After three decades of dicsussions, a Sámi house will finally be established in Tromsø, the biggest city in Northern Norway.
The protection and development of Sami culture in the north of Norway takes a major step forward with the announcement of a new community centre in Tromsø. Tromsø city, Troms og Finnmark county and the Sámi Parliament have joined forces to deliver the project.
The Sámi house will be a Sámi community centre and meeting place. It will contribute to “creating and operating a public art and culture arena with a clear Sámi profile,” according to the project team.
Enhancing Sami culture in Tromsø
The news means that Northern Norway's two biggest cities will have major Sámi-related projects in the years to come. Tromsø's Sami House project follows on from Bodø's decision to place Sami culture throughout their plans for their year in the spotlight as a European Capital of Culture in 2024.
Amongst other goals, the Sámi House will help ensure that Sami culture and languages can be experienced, developed, and passed on to future generations.
Tromsø is the municipality in Norway with the most inhabitants registered in the Sàmi Parliament's electoral roll. Yet a Sàmi house was established in Oslo, Norway's capital city, in 2003.
Each winter, Tromsø plays host to Sámi Week. During the week-long annual festival held in connection with the Sámi National Day, Sámi culture is very visible in Tromsø. A lively mix of cultural events including art exhibitions, lectures and concerts takes place.
“This is a historical milestone for Tromsø municipality. A Sámi house is very important for the municipality's Sámi as well as Norwegian inhabitants and domestic and foreign visitors. This will be a meeting place, a hub of competence, and an energy field for the Sámi culture, competence, and power,” said Gunnar Wilhelmsen, mayor of Tromsø.
“And as the Arctic capital, Tromsø must of course have a Sámi house,” he continued, highlighting the project's significance beyond the municipality.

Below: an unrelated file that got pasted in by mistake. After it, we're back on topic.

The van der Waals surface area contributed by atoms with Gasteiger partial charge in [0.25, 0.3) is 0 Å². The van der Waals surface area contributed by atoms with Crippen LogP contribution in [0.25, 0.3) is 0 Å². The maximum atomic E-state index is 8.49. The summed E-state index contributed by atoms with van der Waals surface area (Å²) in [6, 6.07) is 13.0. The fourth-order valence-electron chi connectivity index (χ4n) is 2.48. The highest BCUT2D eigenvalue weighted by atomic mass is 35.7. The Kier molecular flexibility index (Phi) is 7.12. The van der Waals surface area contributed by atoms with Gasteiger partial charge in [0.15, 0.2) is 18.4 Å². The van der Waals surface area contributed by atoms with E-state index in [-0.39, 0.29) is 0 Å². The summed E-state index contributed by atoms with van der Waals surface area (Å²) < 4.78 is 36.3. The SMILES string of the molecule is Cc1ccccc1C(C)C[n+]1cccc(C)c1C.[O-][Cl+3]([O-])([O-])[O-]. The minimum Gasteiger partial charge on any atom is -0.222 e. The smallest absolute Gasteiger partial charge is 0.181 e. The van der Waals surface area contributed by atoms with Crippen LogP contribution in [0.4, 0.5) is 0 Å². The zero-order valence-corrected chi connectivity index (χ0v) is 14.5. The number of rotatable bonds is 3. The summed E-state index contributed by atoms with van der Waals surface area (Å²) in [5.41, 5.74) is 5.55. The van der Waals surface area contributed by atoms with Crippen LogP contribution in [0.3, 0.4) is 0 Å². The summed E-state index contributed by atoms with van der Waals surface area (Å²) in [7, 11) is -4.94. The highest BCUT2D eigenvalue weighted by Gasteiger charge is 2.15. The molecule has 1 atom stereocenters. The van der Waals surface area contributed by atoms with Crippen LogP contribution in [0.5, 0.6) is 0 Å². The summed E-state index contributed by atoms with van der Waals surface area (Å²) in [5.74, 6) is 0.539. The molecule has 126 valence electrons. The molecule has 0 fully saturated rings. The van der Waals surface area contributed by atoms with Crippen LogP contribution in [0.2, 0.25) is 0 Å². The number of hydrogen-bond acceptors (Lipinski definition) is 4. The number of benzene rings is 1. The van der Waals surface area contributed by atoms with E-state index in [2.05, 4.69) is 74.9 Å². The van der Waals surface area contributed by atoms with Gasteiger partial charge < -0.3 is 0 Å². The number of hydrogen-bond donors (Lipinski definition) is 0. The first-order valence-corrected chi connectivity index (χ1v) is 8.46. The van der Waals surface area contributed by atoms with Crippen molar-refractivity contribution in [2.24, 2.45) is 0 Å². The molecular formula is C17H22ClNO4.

Important for all of Northern Norway
“Troms and Finnmark county wish to be part of facilitating Sàmi meeting places and this is a need in Northern Norway's largest city. It is important that we protect and pass on the Sàmi language, culture, and ways of living,” said Kristina Tobergsen, chair of Troms og Finnmark county government.
“The establishment of a Sàmi house in Tromsø is a concrete measure in the cooperation agreement with the Sàmi parliament which we now bring life to together and I want to say thank you to the Sàmi Parliament Council and the mayor for the good cooperation. This makes me very happy and I look forward to the continuation,” she continued.
Silje Karine Muotka, president of the Sámi Parliament, has also been a strong supporter of the plans. Since 1989, the Sami people of Norway have been able to elect representatives to a Parliament solely focused on Sami issues, no matter where they live.
“We look forward to the day the Sámi inhabitants of Tromsø can enter the Sámi house, which they have waited for for a long, long time,” said Muotka.
The proposal—expected to be approved by the municipal council, the county council, and the Samì Parliament—is to form a company called Romssa Sámi Viessu/Sámi House Tromsø AS to be jointly owned by the three parties.